The ‘spies’ who never came back from New Guinea
Ian Townsend’s third book, Line of Fire, a work of nonfiction, is excellent. It follows two fine novels: Affection (2007), based on the 1900 plague outbreak in north Queensland, and The Devil’s Eye, centred on the worst cyclone in Australian history.
The Queensland radio journalist and author has a talent for discovering little-known events and fleshing them out to make history come alive. His new book is a gripping yarn of espionage and war.
Townsend meticulously mined research archives in Australia, Japan and Papua New Guinea. The story he tells is as fascinating as it is tragic: in May 1942, in the tropical town of Rabaul in the then Australian territory of New Guinea, Japanese troops shot dead a group of Australians who had been convicted as spies.
One was Marjorie Manson, a dressmaker who had lived in Adelaide and Brisbane. She was executed along with her brother Jimmy, her partner AA Harvey, a friend named Bill Parker and her 11-year-old son Richard, known as Dickie.
Were they spies? During their trial it was revealed the four adults had been caught behind enemy lines with a hidden radio transmitter. Marjorie also had a concealed revolver.
Their executions occurred at the base of Tavurvur, one of the volcanoes that surround Rabaul harbour. It was the site of an earthquake in early 1941, and violent twin eruptions in 1937 in which almost 400 people perished. Indeed, as Townsend explains, this area remains one of the most seismically active places on the planet.
Acknowledging the fallibility of documents, including so-called primary sources, and the frailties and fickleness of memory, Townsend has nevertheless reconstructed an extremely intriguing historical narrative. Despite the limits of the source material, he has, in the main successfully, tried to explain how and why a working-class Australian family ended up in a hot and humid trading post, caught behind enemy lines in a brutal conflict that cost them their lives.
He also illuminates why their experiences have largely been forgotten. Part of the explanation is that a number of Marjorie’s relatives, especially her mother Phyllis, disapproved of her leaving Australia to live on a rundown plantation at Lassul, outside Rabaul, with the often unstable and grandiose Ted Harvey, a married man. As a consequence, much of the truth about the five executed Australians has not been wellknown.
Townsend explores how the John Curtin government was unable to reinforce some of Australia’s small garrisons in New Guinea, while at the same time refusing to evacuate their civilian and military populations. On New Year’s Day 1942, the commander of the 2/22nd Battalion, colonel John Scanlan, issued the following order: THERE SHALL BE NO WITHDRAWAL.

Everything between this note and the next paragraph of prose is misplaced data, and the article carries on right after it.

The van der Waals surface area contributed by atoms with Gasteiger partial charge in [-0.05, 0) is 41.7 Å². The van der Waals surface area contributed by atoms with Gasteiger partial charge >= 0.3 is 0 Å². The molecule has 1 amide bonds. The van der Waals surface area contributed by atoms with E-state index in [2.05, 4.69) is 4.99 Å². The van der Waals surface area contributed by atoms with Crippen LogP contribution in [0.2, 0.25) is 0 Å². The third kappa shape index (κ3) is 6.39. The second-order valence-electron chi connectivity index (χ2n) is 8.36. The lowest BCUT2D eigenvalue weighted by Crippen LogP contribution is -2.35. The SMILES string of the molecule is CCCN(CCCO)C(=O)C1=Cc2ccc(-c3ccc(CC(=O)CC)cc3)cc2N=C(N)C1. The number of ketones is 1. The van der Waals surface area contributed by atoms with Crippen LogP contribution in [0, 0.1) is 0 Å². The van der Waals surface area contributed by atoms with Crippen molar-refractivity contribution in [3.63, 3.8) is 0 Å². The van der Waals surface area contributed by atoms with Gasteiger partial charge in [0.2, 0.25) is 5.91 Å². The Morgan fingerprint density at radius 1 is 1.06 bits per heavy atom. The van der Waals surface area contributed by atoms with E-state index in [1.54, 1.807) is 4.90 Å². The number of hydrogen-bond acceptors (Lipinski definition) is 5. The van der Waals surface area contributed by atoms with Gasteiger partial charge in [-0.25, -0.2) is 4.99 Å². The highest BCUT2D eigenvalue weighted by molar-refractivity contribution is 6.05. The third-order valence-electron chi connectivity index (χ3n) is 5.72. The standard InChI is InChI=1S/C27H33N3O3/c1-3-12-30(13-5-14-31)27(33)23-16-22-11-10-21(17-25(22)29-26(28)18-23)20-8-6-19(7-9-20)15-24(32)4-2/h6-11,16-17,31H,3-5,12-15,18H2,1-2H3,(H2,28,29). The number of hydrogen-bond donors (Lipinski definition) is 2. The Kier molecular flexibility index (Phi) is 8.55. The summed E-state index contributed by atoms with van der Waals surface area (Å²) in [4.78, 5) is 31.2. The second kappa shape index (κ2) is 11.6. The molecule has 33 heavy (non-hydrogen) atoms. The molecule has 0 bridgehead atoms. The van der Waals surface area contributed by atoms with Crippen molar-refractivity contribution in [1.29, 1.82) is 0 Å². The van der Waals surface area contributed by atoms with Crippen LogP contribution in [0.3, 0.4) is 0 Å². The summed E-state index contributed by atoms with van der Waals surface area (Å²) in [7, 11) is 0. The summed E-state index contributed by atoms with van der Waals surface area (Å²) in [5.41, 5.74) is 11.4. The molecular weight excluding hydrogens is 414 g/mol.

Townsend documents how, in the face of an irresistible Japanese invasion soon after the Pearl Harbor attacks, more than 1500 Australian soldiers and non-combatants were abandoned in Rabaul as “hostages to fortune”.
One of the many reasons this book is so absorbing is that the multilayered experiences of these five ordinary Australians, executed in Rabaul, are part of Australia’s story and a crucial episode in our military history.
Townsend uncovers some important secrets along the way, mainly personal — including one about Dickie Manson, which I will not reveal. However, something that impresses me about the author’s approach is that he indicates where he’s more or less certain about what actually happened and where he has speculated.
He also clearly italicises conversations and dialogue he has invented. In doing so, he has tried to, as he puts it, to “keep what people said true to their character and circumstances.”. In this endeavour, too, he has also been largely successful. I like to call such books faction.
In a sad postscript, Townsend reveals that, despite her repeated efforts, which included writing to federal ministers such as Labor’s mercurial Eddie Ward, Marjorie’s estranged mother, Phyllis, never knew what had happened to her daughter, to her son Jimmy, or to her grandson Dickie. Unable to cope with such deep uncertainly, Phyllis Manson committed suicide in February 1956 at the age of 65. The grief had finally caught up with her. is emeritus professor of history and politics at Griffith University.